Technically, the film is amazing, really showing Gans’ vision as a director. The production design in creating this town and the various locations, in all their various aspects, is impressive and the camerawork is equally amazing, the camera often swooping down from high above, in a way that makes things seem even more precarious. The use of ambient sound effects with a “musique concrete” soundtrack really gets your blood boiling, and often the silence is even more effective at setting the mood. Kudos all around to Gans and his production team for making a film that stimulates all the senses.
There’s a strong spiritual undercurrent to the whole movie, but mostly from the church and its followers Rose encounters and their references to demons, faith, etc. This may come directly from the video games, but it’s quite surprising for a horror film to have this much depth, especially when it gets into the history of the town and the connection between the characters. This part also could compared to “The Ring” since obviously, a lot of thought was put into the backstory of this ghost town. It does keep your interest and make you curious to learn more as you watch.
After a bit of a lull as all of this history is explained, the last 15 to 20 minutes of the movie is excellent, from the revenge of the “Darkness entity” which should sate any gore fan, to a cliffhanger ending that almost guarantees a sequel. Now that we know the story, I’m certainly intrigued to know where it goes from there.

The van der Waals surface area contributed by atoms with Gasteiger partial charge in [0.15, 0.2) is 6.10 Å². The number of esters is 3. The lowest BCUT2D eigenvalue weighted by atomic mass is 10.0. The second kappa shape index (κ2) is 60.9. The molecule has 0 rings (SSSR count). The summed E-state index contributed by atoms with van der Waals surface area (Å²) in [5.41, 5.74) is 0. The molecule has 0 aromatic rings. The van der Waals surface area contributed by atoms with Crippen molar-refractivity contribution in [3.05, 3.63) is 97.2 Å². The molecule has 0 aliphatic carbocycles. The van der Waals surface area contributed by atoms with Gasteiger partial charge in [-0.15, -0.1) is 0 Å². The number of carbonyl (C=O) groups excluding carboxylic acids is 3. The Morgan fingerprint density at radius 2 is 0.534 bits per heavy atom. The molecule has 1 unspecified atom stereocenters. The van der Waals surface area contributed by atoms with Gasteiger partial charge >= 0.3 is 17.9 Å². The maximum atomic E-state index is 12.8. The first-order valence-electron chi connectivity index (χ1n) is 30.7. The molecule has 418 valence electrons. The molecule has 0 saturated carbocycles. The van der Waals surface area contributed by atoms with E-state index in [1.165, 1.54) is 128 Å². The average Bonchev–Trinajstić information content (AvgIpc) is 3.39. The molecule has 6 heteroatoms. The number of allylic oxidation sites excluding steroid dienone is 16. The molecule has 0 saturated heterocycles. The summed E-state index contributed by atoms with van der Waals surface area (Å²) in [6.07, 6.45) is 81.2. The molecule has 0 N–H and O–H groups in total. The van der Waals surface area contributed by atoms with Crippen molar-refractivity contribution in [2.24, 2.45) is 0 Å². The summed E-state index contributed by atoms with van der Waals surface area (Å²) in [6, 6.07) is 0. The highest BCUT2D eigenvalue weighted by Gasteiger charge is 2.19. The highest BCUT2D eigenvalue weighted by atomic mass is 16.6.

What Didn’t Work:
This movie is going to be much slower than most people might expect, not only from a movie based on a game, but also from a horror movie. Anyone expecting lots of action will surely be bored by the long moments of dialogue in between the times when “The Darkness” hits the town or Rose has to face some bizarre creatures.
Some of the CGI doesn’t look quite right, maybe because they used real people for the creatures and then manipulated them using computers. It makes them a bit odd, not necessarily in a good way, because they look like something out of Dave McKean’s “MirrorMask.” It’s kind of strange that they couldn’t look better, since the original creatures were done completely in the computer, but I think their odd appearances and movements were done on purpose to make the experience more jarring for Rose and the viewer.
Sean Bean is okay in his small role as Rose’s husband, but his scenes really take away from the creepy mood of the rest of the movie. You’re in a certain head while watching Rose making her way through Silent Hill, especially during the scenes where “The Darkness” hits, and then it cuts back to Bean and you’re taken out of the experience.
The worst parts of the movie involves a character played by Alice Krige, who looks and acts like Sigourney Weaver in “The Village.” The religious allegory is laid on so thick in the second half with a bit of bad writing and acting, turning a good 20 minutes of the film into a cross between “The Village” and “The Wicker Man.” Since the movie is already too long, some of this could easily have been cut out.
The Bottom Line:
“Silent Hill” effectively jars the audience and keeps them on edge, never being sure of what’s going on or what might happen next. For that alone, horror fans and those who like the games probably won’t be too disappointed, except during the abundant talking sections, because unlike the video game, you won’t be able to skip over them to get back to the good stuff.